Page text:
What happened

Shares of online car-shopping service TrueCar (NASDAQ:TRUE) were moving sharply higher on Wednesday, after a Wall Street analyst upgraded the stock and said that the company has the right pieces in place to thrive as the economy recovers.

As of 11 a.m. EDT, TrueCar's shares were up about 20.5% from Tuesday's closing price.

The entrance to TrueCar's offices in Santa Monica, California.

Image source: TrueCar.

So what

In a new note on Wednesday morning, B. Riley FBR analyst Lee Krowl raised his rating on TrueCar's shares to buy, from neutral, and boosted his price target for the stock to $5 from $3. 

Krowl said that while he sees challenges ahead for TrueCar, the company has what it needs to move beyond them. On the one hand, he wrote, ongoing "macro volatilty" and the loss of TrueCar's key referral partner, USAA, won't help; on the other hand, the company's aggressive recent cost-cutting efforts, its new-product initiatives, and its cash reserve "provide a favorable setup for shares."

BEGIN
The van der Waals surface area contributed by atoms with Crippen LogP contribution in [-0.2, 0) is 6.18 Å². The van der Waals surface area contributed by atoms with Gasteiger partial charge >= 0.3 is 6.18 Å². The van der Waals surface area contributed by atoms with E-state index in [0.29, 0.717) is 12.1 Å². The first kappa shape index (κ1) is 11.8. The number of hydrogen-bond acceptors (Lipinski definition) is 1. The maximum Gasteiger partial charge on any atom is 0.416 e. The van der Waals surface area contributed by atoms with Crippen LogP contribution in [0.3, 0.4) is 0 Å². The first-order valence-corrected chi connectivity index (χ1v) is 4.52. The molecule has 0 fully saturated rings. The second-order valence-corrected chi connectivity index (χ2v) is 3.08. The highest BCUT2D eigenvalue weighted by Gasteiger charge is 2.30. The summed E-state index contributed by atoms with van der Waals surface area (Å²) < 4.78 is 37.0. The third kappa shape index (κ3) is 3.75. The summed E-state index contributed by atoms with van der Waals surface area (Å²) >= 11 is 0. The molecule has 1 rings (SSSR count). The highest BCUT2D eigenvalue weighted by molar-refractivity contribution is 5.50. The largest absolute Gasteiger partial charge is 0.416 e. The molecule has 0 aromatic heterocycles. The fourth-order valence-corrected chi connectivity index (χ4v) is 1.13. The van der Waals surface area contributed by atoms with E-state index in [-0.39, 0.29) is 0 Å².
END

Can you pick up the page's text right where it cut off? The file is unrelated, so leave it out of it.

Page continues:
Krowl added that recent data points have reinforced the view that U.S. auto sales probably bottomed in April and improved as May went on.

Now what

I agree with Krowl's view that TrueCar is probably through the worst of the coronavirus-induced recessionary storm. I think that auto investors eyeing the company should be aware of the still-significant risks, though -- while noting that there may be additional factors working in TrueCar's favor. 

Not only do U.S. auto sales seem to be recovering more quickly than many analysts had expected, but TrueCar's service is particularly well-suited to serve car buyers who want to be able to shop -- and complete a new-car transaction -- without going to a brick-and-mortar dealership.